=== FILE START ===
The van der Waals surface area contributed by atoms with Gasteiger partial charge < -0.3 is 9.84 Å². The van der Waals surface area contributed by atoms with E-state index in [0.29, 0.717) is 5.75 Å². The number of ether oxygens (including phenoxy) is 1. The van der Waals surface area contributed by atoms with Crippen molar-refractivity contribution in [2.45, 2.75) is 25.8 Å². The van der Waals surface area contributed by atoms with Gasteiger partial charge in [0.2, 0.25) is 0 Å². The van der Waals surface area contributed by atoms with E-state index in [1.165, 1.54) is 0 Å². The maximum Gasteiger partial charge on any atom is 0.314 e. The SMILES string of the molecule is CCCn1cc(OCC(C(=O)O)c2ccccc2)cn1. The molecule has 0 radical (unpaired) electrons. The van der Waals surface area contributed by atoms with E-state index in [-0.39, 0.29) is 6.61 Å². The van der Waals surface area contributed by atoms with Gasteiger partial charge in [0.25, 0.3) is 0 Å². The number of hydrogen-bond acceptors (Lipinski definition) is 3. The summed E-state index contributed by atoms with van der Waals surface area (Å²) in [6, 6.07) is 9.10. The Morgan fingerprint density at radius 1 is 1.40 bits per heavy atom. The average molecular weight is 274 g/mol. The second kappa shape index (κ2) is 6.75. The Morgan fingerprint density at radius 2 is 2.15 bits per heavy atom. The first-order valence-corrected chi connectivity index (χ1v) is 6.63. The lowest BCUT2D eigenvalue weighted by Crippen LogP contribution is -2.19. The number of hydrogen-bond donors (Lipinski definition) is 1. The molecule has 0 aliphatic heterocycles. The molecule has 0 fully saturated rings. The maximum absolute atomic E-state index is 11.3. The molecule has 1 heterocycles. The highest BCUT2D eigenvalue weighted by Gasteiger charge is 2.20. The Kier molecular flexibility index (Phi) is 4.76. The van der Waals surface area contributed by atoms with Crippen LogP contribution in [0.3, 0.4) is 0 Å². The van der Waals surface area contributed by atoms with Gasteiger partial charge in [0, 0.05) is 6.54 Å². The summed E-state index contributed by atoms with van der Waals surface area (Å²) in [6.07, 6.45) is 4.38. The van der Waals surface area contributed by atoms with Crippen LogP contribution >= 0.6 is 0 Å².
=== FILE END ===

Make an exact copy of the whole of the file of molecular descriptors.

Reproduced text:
The van der Waals surface area contributed by atoms with Gasteiger partial charge < -0.3 is 9.84 Å². The van der Waals surface area contributed by atoms with E-state index in [0.29, 0.717) is 5.75 Å². The number of ether oxygens (including phenoxy) is 1. The van der Waals surface area contributed by atoms with Crippen molar-refractivity contribution in [2.45, 2.75) is 25.8 Å². The van der Waals surface area contributed by atoms with Gasteiger partial charge in [0.2, 0.25) is 0 Å². The van der Waals surface area contributed by atoms with E-state index in [1.165, 1.54) is 0 Å². The maximum Gasteiger partial charge on any atom is 0.314 e. The SMILES string of the molecule is CCCn1cc(OCC(C(=O)O)c2ccccc2)cn1. The molecule has 0 radical (unpaired) electrons. The van der Waals surface area contributed by atoms with E-state index in [-0.39, 0.29) is 6.61 Å². The van der Waals surface area contributed by atoms with Gasteiger partial charge in [0.25, 0.3) is 0 Å². The number of hydrogen-bond acceptors (Lipinski definition) is 3. The summed E-state index contributed by atoms with van der Waals surface area (Å²) in [6, 6.07) is 9.10. The Morgan fingerprint density at radius 1 is 1.40 bits per heavy atom. The average molecular weight is 274 g/mol. The second kappa shape index (κ2) is 6.75. The Morgan fingerprint density at radius 2 is 2.15 bits per heavy atom. The first-order valence-corrected chi connectivity index (χ1v) is 6.63. The lowest BCUT2D eigenvalue weighted by Crippen LogP contribution is -2.19. The number of hydrogen-bond donors (Lipinski definition) is 1. The molecule has 0 aliphatic heterocycles. The molecule has 0 fully saturated rings. The maximum absolute atomic E-state index is 11.3. The molecule has 1 heterocycles. The highest BCUT2D eigenvalue weighted by Gasteiger charge is 2.20. The Kier molecular flexibility index (Phi) is 4.76. The van der Waals surface area contributed by atoms with Crippen LogP contribution in [0.3, 0.4) is 0 Å². The van der Waals surface area contributed by atoms with Gasteiger partial charge in [0, 0.05) is 6.54 Å². The summed E-state index contributed by atoms with van der Waals surface area (Å²) in [6.07, 6.45) is 4.38. The van der Waals surface area contributed by atoms with Crippen LogP contribution >= 0.6 is 0 Å².